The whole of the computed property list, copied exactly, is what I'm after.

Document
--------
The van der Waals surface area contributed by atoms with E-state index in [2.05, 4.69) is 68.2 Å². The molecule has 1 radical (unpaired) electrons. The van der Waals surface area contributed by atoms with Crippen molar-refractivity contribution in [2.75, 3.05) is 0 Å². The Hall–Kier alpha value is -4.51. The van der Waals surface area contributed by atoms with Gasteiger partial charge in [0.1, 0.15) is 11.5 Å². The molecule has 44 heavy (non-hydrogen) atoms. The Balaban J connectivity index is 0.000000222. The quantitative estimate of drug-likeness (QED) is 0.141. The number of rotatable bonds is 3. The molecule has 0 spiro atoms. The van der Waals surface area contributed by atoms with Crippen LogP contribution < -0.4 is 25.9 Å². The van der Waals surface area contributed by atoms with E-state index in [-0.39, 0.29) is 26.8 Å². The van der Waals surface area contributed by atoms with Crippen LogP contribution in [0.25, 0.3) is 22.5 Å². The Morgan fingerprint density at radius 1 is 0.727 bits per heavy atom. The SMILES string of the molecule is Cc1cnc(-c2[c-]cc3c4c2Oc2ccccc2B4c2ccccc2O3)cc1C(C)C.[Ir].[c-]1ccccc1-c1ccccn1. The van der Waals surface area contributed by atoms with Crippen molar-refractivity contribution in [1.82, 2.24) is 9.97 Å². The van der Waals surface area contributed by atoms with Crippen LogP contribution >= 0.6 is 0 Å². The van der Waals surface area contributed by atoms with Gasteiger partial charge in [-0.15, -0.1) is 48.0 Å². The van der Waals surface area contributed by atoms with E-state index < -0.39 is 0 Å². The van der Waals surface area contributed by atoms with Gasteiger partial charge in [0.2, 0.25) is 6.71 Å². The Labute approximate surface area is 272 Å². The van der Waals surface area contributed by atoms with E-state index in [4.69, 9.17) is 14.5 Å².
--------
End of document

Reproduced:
The van der Waals surface area contributed by atoms with E-state index in [2.05, 4.69) is 68.2 Å². The molecule has 1 radical (unpaired) electrons. The van der Waals surface area contributed by atoms with Crippen molar-refractivity contribution in [2.75, 3.05) is 0 Å². The Hall–Kier alpha value is -4.51. The van der Waals surface area contributed by atoms with Gasteiger partial charge in [0.1, 0.15) is 11.5 Å². The molecule has 44 heavy (non-hydrogen) atoms. The Balaban J connectivity index is 0.000000222. The quantitative estimate of drug-likeness (QED) is 0.141. The number of rotatable bonds is 3. The molecule has 0 spiro atoms. The van der Waals surface area contributed by atoms with Crippen LogP contribution < -0.4 is 25.9 Å². The van der Waals surface area contributed by atoms with E-state index in [-0.39, 0.29) is 26.8 Å². The van der Waals surface area contributed by atoms with Crippen LogP contribution in [0.25, 0.3) is 22.5 Å². The Morgan fingerprint density at radius 1 is 0.727 bits per heavy atom. The SMILES string of the molecule is Cc1cnc(-c2[c-]cc3c4c2Oc2ccccc2B4c2ccccc2O3)cc1C(C)C.[Ir].[c-]1ccccc1-c1ccccn1. The van der Waals surface area contributed by atoms with Crippen molar-refractivity contribution in [1.82, 2.24) is 9.97 Å². The van der Waals surface area contributed by atoms with Crippen LogP contribution >= 0.6 is 0 Å². The van der Waals surface area contributed by atoms with Gasteiger partial charge in [-0.15, -0.1) is 48.0 Å². The van der Waals surface area contributed by atoms with E-state index < -0.39 is 0 Å². The van der Waals surface area contributed by atoms with Gasteiger partial charge in [0.2, 0.25) is 6.71 Å². The Labute approximate surface area is 272 Å². The van der Waals surface area contributed by atoms with E-state index in [4.69, 9.17) is 14.5 Å².